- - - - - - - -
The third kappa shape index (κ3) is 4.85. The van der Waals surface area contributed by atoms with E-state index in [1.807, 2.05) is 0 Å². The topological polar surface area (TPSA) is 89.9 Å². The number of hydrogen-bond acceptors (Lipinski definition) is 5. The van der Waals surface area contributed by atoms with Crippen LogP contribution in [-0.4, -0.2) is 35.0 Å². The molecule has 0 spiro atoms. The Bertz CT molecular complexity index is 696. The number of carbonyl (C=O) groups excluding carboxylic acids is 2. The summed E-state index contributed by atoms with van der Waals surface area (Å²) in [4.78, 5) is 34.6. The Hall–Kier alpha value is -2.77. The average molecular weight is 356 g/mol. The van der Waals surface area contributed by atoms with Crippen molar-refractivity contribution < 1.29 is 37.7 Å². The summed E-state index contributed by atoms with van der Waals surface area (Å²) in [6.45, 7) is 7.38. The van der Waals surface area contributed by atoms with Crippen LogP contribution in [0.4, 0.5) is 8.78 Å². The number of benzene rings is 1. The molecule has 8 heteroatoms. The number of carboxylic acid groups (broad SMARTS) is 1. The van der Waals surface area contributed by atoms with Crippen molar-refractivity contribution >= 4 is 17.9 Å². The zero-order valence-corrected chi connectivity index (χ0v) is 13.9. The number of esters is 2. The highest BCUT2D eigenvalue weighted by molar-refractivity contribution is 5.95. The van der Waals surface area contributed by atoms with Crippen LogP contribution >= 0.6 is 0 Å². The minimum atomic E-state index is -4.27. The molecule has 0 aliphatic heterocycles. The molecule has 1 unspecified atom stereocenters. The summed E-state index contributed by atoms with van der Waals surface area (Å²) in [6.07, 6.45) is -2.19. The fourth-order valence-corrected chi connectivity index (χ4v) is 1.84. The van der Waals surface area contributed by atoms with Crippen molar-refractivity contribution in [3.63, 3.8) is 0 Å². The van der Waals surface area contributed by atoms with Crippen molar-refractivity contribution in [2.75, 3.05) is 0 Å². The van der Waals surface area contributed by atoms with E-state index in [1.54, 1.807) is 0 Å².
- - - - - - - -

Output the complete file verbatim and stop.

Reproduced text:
The third kappa shape index (κ3) is 4.85. The van der Waals surface area contributed by atoms with E-state index in [1.807, 2.05) is 0 Å². The topological polar surface area (TPSA) is 89.9 Å². The number of hydrogen-bond acceptors (Lipinski definition) is 5. The van der Waals surface area contributed by atoms with Crippen LogP contribution in [-0.4, -0.2) is 35.0 Å². The molecule has 0 spiro atoms. The Bertz CT molecular complexity index is 696. The number of carbonyl (C=O) groups excluding carboxylic acids is 2. The summed E-state index contributed by atoms with van der Waals surface area (Å²) in [4.78, 5) is 34.6. The Hall–Kier alpha value is -2.77. The average molecular weight is 356 g/mol. The van der Waals surface area contributed by atoms with Crippen molar-refractivity contribution < 1.29 is 37.7 Å². The summed E-state index contributed by atoms with van der Waals surface area (Å²) in [6.45, 7) is 7.38. The van der Waals surface area contributed by atoms with Crippen LogP contribution in [0.4, 0.5) is 8.78 Å². The number of benzene rings is 1. The molecule has 8 heteroatoms. The number of carboxylic acid groups (broad SMARTS) is 1. The van der Waals surface area contributed by atoms with Crippen molar-refractivity contribution >= 4 is 17.9 Å². The zero-order valence-corrected chi connectivity index (χ0v) is 13.9. The number of esters is 2. The highest BCUT2D eigenvalue weighted by molar-refractivity contribution is 5.95. The van der Waals surface area contributed by atoms with Crippen LogP contribution >= 0.6 is 0 Å². The minimum atomic E-state index is -4.27. The molecule has 0 aliphatic heterocycles. The molecule has 1 unspecified atom stereocenters. The summed E-state index contributed by atoms with van der Waals surface area (Å²) in [6.07, 6.45) is -2.19. The fourth-order valence-corrected chi connectivity index (χ4v) is 1.84. The van der Waals surface area contributed by atoms with Crippen molar-refractivity contribution in [3.63, 3.8) is 0 Å². The van der Waals surface area contributed by atoms with Crippen molar-refractivity contribution in [2.75, 3.05) is 0 Å². The van der Waals surface area contributed by atoms with E-state index in [1.54, 1.807) is 0 Å².